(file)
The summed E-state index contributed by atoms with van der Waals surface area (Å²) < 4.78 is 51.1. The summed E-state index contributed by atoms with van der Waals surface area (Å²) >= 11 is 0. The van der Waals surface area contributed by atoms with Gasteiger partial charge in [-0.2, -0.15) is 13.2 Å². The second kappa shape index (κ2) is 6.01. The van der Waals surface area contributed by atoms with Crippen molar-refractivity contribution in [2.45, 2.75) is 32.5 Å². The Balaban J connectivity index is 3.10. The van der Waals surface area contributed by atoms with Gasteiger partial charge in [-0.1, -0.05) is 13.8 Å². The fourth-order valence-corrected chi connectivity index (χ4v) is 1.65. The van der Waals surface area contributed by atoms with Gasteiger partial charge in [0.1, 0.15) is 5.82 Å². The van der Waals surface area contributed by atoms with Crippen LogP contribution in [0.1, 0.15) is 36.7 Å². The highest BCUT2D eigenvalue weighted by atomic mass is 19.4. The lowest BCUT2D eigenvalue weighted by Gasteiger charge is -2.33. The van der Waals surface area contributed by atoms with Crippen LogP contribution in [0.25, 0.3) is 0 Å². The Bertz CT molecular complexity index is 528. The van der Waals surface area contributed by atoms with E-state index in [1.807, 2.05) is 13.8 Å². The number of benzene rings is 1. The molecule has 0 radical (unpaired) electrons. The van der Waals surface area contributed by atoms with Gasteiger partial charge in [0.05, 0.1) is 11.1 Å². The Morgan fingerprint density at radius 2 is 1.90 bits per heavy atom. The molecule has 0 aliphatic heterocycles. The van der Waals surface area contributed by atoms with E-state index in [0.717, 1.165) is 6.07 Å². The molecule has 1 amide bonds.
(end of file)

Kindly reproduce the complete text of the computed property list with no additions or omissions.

The summed E-state index contributed by atoms with van der Waals surface area (Å²) < 4.78 is 51.1. The summed E-state index contributed by atoms with van der Waals surface area (Å²) >= 11 is 0. The van der Waals surface area contributed by atoms with Gasteiger partial charge in [-0.2, -0.15) is 13.2 Å². The second kappa shape index (κ2) is 6.01. The van der Waals surface area contributed by atoms with Crippen molar-refractivity contribution in [2.45, 2.75) is 32.5 Å². The Balaban J connectivity index is 3.10. The van der Waals surface area contributed by atoms with Gasteiger partial charge in [-0.1, -0.05) is 13.8 Å². The fourth-order valence-corrected chi connectivity index (χ4v) is 1.65. The van der Waals surface area contributed by atoms with Gasteiger partial charge in [0.1, 0.15) is 5.82 Å². The van der Waals surface area contributed by atoms with Crippen LogP contribution in [0.1, 0.15) is 36.7 Å². The highest BCUT2D eigenvalue weighted by atomic mass is 19.4. The lowest BCUT2D eigenvalue weighted by Gasteiger charge is -2.33. The van der Waals surface area contributed by atoms with Crippen LogP contribution in [0.25, 0.3) is 0 Å². The Bertz CT molecular complexity index is 528. The van der Waals surface area contributed by atoms with E-state index in [1.807, 2.05) is 13.8 Å². The number of benzene rings is 1. The molecule has 0 radical (unpaired) electrons. The van der Waals surface area contributed by atoms with Gasteiger partial charge in [0.05, 0.1) is 11.1 Å². The Morgan fingerprint density at radius 2 is 1.90 bits per heavy atom. The molecule has 0 aliphatic heterocycles. The van der Waals surface area contributed by atoms with E-state index in [0.717, 1.165) is 6.07 Å². The molecule has 1 amide bonds.